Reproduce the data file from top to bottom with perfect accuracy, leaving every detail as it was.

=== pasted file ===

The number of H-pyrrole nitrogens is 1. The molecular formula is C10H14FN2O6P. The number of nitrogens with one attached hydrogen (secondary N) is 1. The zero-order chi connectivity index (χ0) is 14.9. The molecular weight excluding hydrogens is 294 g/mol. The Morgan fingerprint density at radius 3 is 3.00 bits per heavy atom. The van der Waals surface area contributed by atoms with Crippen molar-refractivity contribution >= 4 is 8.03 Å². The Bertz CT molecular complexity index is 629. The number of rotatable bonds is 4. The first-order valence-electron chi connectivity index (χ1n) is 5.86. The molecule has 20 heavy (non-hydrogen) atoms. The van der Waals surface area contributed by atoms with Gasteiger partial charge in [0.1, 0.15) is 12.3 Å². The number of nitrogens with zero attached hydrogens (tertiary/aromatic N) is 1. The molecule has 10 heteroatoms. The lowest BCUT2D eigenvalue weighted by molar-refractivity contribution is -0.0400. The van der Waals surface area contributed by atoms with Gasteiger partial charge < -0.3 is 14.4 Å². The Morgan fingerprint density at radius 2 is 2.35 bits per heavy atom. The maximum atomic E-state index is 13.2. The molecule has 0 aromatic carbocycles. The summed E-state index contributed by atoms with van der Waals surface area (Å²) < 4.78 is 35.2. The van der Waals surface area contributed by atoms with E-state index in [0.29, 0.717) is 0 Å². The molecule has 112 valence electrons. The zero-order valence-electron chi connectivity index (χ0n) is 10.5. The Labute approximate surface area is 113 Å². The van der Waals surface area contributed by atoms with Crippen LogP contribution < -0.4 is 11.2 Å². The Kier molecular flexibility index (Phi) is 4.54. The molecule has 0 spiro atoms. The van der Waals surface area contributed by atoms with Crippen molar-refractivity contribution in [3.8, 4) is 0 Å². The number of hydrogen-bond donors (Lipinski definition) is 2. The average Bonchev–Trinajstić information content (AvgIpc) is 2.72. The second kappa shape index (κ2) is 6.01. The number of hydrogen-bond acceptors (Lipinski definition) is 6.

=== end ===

The number of H-pyrrole nitrogens is 1. The molecular formula is C10H14FN2O6P. The number of nitrogens with one attached hydrogen (secondary N) is 1. The zero-order chi connectivity index (χ0) is 14.9. The molecular weight excluding hydrogens is 294 g/mol. The Morgan fingerprint density at radius 3 is 3.00 bits per heavy atom. The van der Waals surface area contributed by atoms with Crippen molar-refractivity contribution >= 4 is 8.03 Å². The Bertz CT molecular complexity index is 629. The number of rotatable bonds is 4. The first-order valence-electron chi connectivity index (χ1n) is 5.86. The molecule has 20 heavy (non-hydrogen) atoms. The van der Waals surface area contributed by atoms with Gasteiger partial charge in [0.1, 0.15) is 12.3 Å². The number of nitrogens with zero attached hydrogens (tertiary/aromatic N) is 1. The molecule has 10 heteroatoms. The lowest BCUT2D eigenvalue weighted by molar-refractivity contribution is -0.0400. The van der Waals surface area contributed by atoms with Gasteiger partial charge < -0.3 is 14.4 Å². The Morgan fingerprint density at radius 2 is 2.35 bits per heavy atom. The maximum atomic E-state index is 13.2. The molecule has 0 aromatic carbocycles. The summed E-state index contributed by atoms with van der Waals surface area (Å²) < 4.78 is 35.2. The van der Waals surface area contributed by atoms with E-state index in [0.29, 0.717) is 0 Å². The molecule has 112 valence electrons. The zero-order valence-electron chi connectivity index (χ0n) is 10.5. The Labute approximate surface area is 113 Å². The van der Waals surface area contributed by atoms with Crippen LogP contribution < -0.4 is 11.2 Å². The Kier molecular flexibility index (Phi) is 4.54. The molecule has 0 spiro atoms. The van der Waals surface area contributed by atoms with Crippen molar-refractivity contribution in [3.8, 4) is 0 Å². The number of hydrogen-bond donors (Lipinski definition) is 2. The average Bonchev–Trinajstić information content (AvgIpc) is 2.72. The second kappa shape index (κ2) is 6.01. The number of hydrogen-bond acceptors (Lipinski definition) is 6.